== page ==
You can listen to this in podcast form over at Reconstructionist Radio.
One of the most revolutionary ideas for me was understanding God’s covenants. What I don’t mean by that is doing fun little Sunday School studies on the Noahic Covenant, Abrahamic Covenant, Mosaic Covenant, Davidic Covenant and New Covenant. All of those, like a jigsaw puzzle, fit together to form what Reformed theologians have taught for centuries, the covenant of grace. With Adam and Eve in Eden, we have the covenant of works, or as it is sometimes called, the covenant of creation. Everything after Genesis 3, and leading up to the New Covenant sealed by the blood of our Lord, is the covenant of grace.
That these concepts have been established for quite some time goes without saying. Reformed theology has done a great job in helping us think through these two major covenants and how they fit together. The New Covenant is really covenant renewal, as this is made clear in Jeremiah 31; of course some things changed in the covenant, most notably, of course, being the abolishing of the sacrificial system for Christ is our passover lamb. Certain expressions of covenant faithfulness were altered, but the covenant principle remains for they all fit together.
What hasn’t been developed by Reformed theologians, generally speaking, however, has been the application of covenant theology. That all changed in 1985. As Dr. Gary North has pointed out in many of his books, Rev. Ray Sutton discovered the 5-point covenant model after exploring biblical symbols and working with some of Dr. Meredith Kline’s material on suzerain treaties in the Ancient Near East. Sutton took the application of covenant theology to a new level, by giving us a “grid,” or “model” to look at when not only coming to Scripture, but also when we look at the world around us in light of the Scriptures, as well.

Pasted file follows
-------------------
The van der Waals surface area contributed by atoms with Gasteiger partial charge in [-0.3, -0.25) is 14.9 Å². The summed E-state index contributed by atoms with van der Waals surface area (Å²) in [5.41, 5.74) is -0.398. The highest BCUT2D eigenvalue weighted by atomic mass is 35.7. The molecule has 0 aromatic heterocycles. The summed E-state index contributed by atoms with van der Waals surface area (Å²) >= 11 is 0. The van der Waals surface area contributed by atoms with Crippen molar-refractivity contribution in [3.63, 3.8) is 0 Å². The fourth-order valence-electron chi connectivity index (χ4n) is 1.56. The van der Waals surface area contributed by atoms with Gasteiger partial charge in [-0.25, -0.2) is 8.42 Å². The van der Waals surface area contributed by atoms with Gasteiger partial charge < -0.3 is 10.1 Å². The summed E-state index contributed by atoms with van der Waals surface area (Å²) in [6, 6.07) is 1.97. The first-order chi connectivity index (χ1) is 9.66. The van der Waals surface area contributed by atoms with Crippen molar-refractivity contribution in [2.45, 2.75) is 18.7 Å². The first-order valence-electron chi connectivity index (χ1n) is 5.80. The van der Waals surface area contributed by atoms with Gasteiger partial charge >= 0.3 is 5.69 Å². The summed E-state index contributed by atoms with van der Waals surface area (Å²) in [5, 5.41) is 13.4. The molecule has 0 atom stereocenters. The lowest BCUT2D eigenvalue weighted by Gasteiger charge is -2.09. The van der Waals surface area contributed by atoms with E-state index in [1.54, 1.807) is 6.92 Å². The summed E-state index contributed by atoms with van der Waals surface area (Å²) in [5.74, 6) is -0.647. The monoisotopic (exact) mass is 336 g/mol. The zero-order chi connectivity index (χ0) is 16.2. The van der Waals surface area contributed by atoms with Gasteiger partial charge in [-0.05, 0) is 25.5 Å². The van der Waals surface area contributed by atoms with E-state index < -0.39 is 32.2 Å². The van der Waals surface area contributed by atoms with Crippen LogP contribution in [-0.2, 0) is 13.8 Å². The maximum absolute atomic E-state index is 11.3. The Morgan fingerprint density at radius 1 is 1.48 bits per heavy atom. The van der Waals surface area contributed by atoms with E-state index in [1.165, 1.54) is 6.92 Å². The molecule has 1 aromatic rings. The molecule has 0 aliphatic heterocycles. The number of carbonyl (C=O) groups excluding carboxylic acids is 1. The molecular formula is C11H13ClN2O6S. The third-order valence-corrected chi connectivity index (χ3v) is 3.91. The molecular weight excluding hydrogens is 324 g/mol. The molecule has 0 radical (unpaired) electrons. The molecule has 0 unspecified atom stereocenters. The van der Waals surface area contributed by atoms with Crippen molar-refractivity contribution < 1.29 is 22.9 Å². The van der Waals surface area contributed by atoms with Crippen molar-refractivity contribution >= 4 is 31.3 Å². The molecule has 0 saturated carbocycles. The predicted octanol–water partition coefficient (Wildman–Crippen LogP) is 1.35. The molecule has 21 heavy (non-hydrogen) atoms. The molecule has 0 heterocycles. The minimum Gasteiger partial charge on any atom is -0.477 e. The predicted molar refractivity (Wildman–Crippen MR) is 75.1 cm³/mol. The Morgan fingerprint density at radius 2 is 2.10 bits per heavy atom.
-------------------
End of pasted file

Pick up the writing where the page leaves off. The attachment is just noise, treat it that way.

After taking great care in exploring this model, it became apparent very quickly that these 5 elements to God’s covenant relationship to the world are all over the Bible. Even the Pentateuch itself is modeled after it. The book of Deuteronomy is patterned after it as well. In fact, there’s not a passage of Scripture that can’t be traced back to this model! The reason for this, of course, is because the Bible itself is a covenantal document.
I now see why Dr. North was thrilled to implement this into all his life’s work because I am convinced that a thorough understanding of this model can literally change your life. I read Sutton’s book a couple of years ago and I can say without a doubt that outside of Scripture itself, that book has had the most impact on me. It literally changed my life, and I’m not exaggerating. One of the reasons that this changed me was because it finally gave my postmillennial doctrine, my presuppositional tenacity, some teeth. It finally gave me the glasses I needed to refute any idea that goes against the gospel. It gave me a little more expresso in my already exciting dominion-committed life. For two years since I read that book I’ve been testing it out, both in the local church, and in my own family’s life. I’ll share some of those finding in a little bit.